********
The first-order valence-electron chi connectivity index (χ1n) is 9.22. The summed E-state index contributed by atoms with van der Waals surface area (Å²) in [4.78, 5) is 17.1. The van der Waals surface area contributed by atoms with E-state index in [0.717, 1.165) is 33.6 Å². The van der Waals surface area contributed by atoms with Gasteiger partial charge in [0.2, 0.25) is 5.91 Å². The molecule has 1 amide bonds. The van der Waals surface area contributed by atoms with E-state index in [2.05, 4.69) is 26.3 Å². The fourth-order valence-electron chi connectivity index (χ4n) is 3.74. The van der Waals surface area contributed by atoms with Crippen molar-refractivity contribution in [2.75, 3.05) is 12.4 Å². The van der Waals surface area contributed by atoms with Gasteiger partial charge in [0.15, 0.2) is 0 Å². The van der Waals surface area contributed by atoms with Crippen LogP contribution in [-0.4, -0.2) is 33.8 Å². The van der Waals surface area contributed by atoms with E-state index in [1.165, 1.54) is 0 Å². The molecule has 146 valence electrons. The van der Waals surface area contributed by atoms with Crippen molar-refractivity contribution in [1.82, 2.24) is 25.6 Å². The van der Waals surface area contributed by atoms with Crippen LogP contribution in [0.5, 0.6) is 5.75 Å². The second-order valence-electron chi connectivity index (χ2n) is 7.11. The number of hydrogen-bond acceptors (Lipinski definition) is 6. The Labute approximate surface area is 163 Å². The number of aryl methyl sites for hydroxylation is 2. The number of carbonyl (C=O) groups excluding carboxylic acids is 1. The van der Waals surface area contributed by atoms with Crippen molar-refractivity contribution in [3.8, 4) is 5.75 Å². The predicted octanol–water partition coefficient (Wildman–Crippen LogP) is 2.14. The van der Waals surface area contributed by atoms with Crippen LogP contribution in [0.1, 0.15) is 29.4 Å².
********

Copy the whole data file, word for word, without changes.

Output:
The first-order valence-electron chi connectivity index (χ1n) is 9.22. The summed E-state index contributed by atoms with van der Waals surface area (Å²) in [4.78, 5) is 17.1. The van der Waals surface area contributed by atoms with E-state index in [0.717, 1.165) is 33.6 Å². The van der Waals surface area contributed by atoms with Gasteiger partial charge in [0.2, 0.25) is 5.91 Å². The molecule has 1 amide bonds. The van der Waals surface area contributed by atoms with E-state index in [2.05, 4.69) is 26.3 Å². The fourth-order valence-electron chi connectivity index (χ4n) is 3.74. The van der Waals surface area contributed by atoms with Crippen molar-refractivity contribution in [2.75, 3.05) is 12.4 Å². The van der Waals surface area contributed by atoms with Gasteiger partial charge in [0.15, 0.2) is 0 Å². The van der Waals surface area contributed by atoms with Crippen LogP contribution in [-0.4, -0.2) is 33.8 Å². The van der Waals surface area contributed by atoms with E-state index in [1.165, 1.54) is 0 Å². The molecule has 146 valence electrons. The van der Waals surface area contributed by atoms with Crippen molar-refractivity contribution in [1.82, 2.24) is 25.6 Å². The van der Waals surface area contributed by atoms with Crippen LogP contribution in [0.5, 0.6) is 5.75 Å². The second-order valence-electron chi connectivity index (χ2n) is 7.11. The number of hydrogen-bond acceptors (Lipinski definition) is 6. The Labute approximate surface area is 163 Å². The number of aryl methyl sites for hydroxylation is 2. The number of carbonyl (C=O) groups excluding carboxylic acids is 1. The van der Waals surface area contributed by atoms with Crippen molar-refractivity contribution in [3.8, 4) is 5.75 Å². The predicted octanol–water partition coefficient (Wildman–Crippen LogP) is 2.14. The van der Waals surface area contributed by atoms with Crippen LogP contribution in [0.1, 0.15) is 29.4 Å².